That kind of sounds like last New Year’s resolution, huh? We get inspired and we make resolutions - but often we only “decide.” And, months later we are still on the same limb of doing-nothing.
This final weekend of 2019, let’s look into God’s Word as we begin to answer the question - What’s my plan for the New Year?
1 There is a time for everything, and a season for every activity under heaven: 2 a time to be born and a time to die, a time to plant and a time to uproot, 3 a time to kill and a time to heal, a time to tear down and a time to build, 4 a time to weep and a time to laugh, a time to mourn and a time to dance, 5 a time to scatter stones and a time to gather them, a time to embrace and a time to refrain, 6 a time to search and a time to give up, a time to keep and a time to throw away, 7 a time to tear and a time to mend, a time to be silent and a time to speak, 8 a time to love and a time to hate, a time for war and a time for peace. 9 What does the worker gain from his toil? 10 I have seen the burden God has laid on men. 11 He has made everything beautiful in its time. He has also set eternity in the hearts of men; yet they cannot fathom what God has done from beginning to end. 12 I know that there is nothing better for men than to be happy and do good while they live. 13 That everyone may eat and drink, and find satisfaction in all his toil - this is the gift of God.
Solomon is telling us that God has a plan for all of us and a cycle for everything we are to do in accordance with God’s will.
To do all that our life demands of us, we must find balance!
The first thing you have to do, if you are going to have balance in your life, is: You have to discover your PURPOSE.
What is your purpose in this world? This is the core question of our lives. If you have not thought seriously about this, you probably haven’t taken life seriously. Many of the problems in people’s lives would be settled if they understood their purpose in life AND lived it out.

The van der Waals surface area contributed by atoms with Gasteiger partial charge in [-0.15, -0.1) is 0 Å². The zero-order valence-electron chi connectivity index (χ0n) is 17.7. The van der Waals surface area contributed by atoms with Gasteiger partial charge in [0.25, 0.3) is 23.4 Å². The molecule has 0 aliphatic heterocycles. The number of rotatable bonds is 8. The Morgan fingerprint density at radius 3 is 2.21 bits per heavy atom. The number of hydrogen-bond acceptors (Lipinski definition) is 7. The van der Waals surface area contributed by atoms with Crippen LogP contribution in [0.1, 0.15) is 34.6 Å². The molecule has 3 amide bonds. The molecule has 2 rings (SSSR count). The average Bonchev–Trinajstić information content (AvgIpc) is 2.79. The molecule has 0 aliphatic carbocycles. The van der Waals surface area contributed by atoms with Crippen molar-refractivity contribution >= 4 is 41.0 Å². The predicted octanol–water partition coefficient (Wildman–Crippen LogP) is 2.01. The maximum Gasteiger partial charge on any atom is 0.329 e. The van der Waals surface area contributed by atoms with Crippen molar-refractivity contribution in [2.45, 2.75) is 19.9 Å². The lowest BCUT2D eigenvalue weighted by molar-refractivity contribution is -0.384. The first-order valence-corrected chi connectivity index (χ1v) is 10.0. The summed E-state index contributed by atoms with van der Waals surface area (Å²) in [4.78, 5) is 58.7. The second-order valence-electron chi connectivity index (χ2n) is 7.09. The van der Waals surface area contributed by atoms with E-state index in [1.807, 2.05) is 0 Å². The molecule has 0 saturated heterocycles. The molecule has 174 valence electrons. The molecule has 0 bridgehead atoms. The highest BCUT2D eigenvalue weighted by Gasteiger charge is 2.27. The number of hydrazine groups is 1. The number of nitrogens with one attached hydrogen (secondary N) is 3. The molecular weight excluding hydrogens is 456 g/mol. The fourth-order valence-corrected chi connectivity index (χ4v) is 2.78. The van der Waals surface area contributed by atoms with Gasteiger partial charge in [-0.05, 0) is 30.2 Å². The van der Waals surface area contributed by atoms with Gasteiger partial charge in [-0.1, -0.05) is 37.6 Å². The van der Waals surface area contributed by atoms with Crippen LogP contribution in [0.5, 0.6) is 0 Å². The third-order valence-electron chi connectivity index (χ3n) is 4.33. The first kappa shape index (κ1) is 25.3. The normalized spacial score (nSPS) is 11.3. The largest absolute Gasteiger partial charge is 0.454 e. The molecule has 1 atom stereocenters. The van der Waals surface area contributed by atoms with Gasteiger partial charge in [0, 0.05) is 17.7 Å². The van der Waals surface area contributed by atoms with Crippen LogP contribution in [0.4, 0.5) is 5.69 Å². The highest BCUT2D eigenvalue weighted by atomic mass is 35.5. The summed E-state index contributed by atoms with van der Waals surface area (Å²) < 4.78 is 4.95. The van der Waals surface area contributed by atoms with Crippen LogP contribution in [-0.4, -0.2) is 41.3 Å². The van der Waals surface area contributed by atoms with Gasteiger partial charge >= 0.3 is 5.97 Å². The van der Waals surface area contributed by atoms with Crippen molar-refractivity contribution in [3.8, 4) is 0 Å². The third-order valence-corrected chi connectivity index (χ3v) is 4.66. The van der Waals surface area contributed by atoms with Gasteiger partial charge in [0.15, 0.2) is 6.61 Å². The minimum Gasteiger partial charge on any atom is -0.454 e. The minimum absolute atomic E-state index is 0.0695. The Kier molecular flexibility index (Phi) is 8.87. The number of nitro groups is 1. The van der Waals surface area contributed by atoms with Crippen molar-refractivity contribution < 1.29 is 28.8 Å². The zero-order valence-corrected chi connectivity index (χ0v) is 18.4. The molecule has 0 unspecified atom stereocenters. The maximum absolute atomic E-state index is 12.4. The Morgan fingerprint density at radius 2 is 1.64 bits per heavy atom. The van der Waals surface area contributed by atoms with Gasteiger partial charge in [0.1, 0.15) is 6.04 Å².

If we live, we live to the Lord; and if we die, we die to the Lord.
So, whether we live or die, we belong to the Lord.
If it is true that we belong to the Lord, then we have the obligation to live for the Lord.
1 Corinthians 6:19-20
Do you not know that your body is a temple of the Holy Spirit, who is in you, whom you have received from God? You are not your own; you were bought at a price. Therefore honor God with your body.
Our lives are not our own. They do not belong to us. We belong to God!
The Bible says . . .
Continue to work out your salvation with fear and trembling, for it is God who works in you to will and to act according to his good purpose.
Your purpose in life is to live out and fulfill the purpose of God for your life. He is working to unfold that plan in your life, and your responsibility is to cooperate with his work in you.
1 Corinthians 10:31
So whether you eat or drink or whatever you do, do it all for the glory of God.
The grand purpose of your life is to know God and have an ongoing relationship with him that brings him glory in the way you live your life.
The Bible says . . .
For we are God’s workmanship, created in Christ Jesus to do good works, which God prepared in advance for us to do.
What is your purpose? It is to know God through his Son Jesus Christ and live for him. Your purpose is to do as much good as you can do for him and others. You’re not here to serve and please yourself; you have a higher calling. If you don’t understand your purpose, then your life is built on the wrong foundation. And if your life is built on the wrong foundation, it doesn’t matter how magnificent the structure is, it will crumble and fall.
Your primary purpose here is not to be successful or have a wonderful career. Your purpose is not to be happy in your earthly accomplishments or earn a lot of money. Your purpose is not even to find love and have a family.
The Bible says . . .
But seek first his kingdom and his righteousness,
and all these things will be given to you as well.
It is not that these other things are bad. They are not! It’s just that they cannot come before the main purpose for which you were created - to know God and glorify him with your life.
When you get that straight, then the rest will all fall into place!
The second thing you have to do, to have balance in your life, is:
You have to establish your PRIORITIES.
You may have a grasp on your real purpose is in this world, and understand that your life belongs to God. Now you need to understand God’s specific plan for you. Begin by asking yourself, “What are my gifts, specific talents and interests that God has put in my life? How can I use these to fulfill his purpose for me in this world?”
The reason that these questions are important is that you may be doing many good things, but you may not be doing the things that God has in mind for you. God has given you YOUR gifts to promote growth and influence for his kingdom!